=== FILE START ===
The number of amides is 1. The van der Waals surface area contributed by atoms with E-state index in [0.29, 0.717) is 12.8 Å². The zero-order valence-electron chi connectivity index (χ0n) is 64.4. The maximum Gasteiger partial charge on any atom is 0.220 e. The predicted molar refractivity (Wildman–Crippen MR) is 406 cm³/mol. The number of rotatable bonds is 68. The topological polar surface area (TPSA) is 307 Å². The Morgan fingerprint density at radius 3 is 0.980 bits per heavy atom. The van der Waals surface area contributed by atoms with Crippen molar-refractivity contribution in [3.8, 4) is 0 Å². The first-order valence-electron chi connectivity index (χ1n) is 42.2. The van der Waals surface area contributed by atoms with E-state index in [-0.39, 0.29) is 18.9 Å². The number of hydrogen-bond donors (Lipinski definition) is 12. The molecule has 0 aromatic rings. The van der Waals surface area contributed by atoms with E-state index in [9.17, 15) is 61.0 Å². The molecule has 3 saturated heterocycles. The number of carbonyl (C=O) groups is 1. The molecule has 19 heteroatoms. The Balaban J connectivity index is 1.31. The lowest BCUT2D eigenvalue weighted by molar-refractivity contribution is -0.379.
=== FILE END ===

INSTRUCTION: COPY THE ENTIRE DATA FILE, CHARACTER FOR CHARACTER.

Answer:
The number of amides is 1. The van der Waals surface area contributed by atoms with E-state index in [0.29, 0.717) is 12.8 Å². The zero-order valence-electron chi connectivity index (χ0n) is 64.4. The maximum Gasteiger partial charge on any atom is 0.220 e. The predicted molar refractivity (Wildman–Crippen MR) is 406 cm³/mol. The number of rotatable bonds is 68. The topological polar surface area (TPSA) is 307 Å². The Morgan fingerprint density at radius 3 is 0.980 bits per heavy atom. The van der Waals surface area contributed by atoms with Crippen molar-refractivity contribution in [3.8, 4) is 0 Å². The first-order valence-electron chi connectivity index (χ1n) is 42.2. The van der Waals surface area contributed by atoms with E-state index in [-0.39, 0.29) is 18.9 Å². The number of hydrogen-bond donors (Lipinski definition) is 12. The molecule has 0 aromatic rings. The van der Waals surface area contributed by atoms with E-state index in [9.17, 15) is 61.0 Å². The molecule has 3 saturated heterocycles. The number of carbonyl (C=O) groups is 1. The molecule has 19 heteroatoms. The Balaban J connectivity index is 1.31. The lowest BCUT2D eigenvalue weighted by molar-refractivity contribution is -0.379.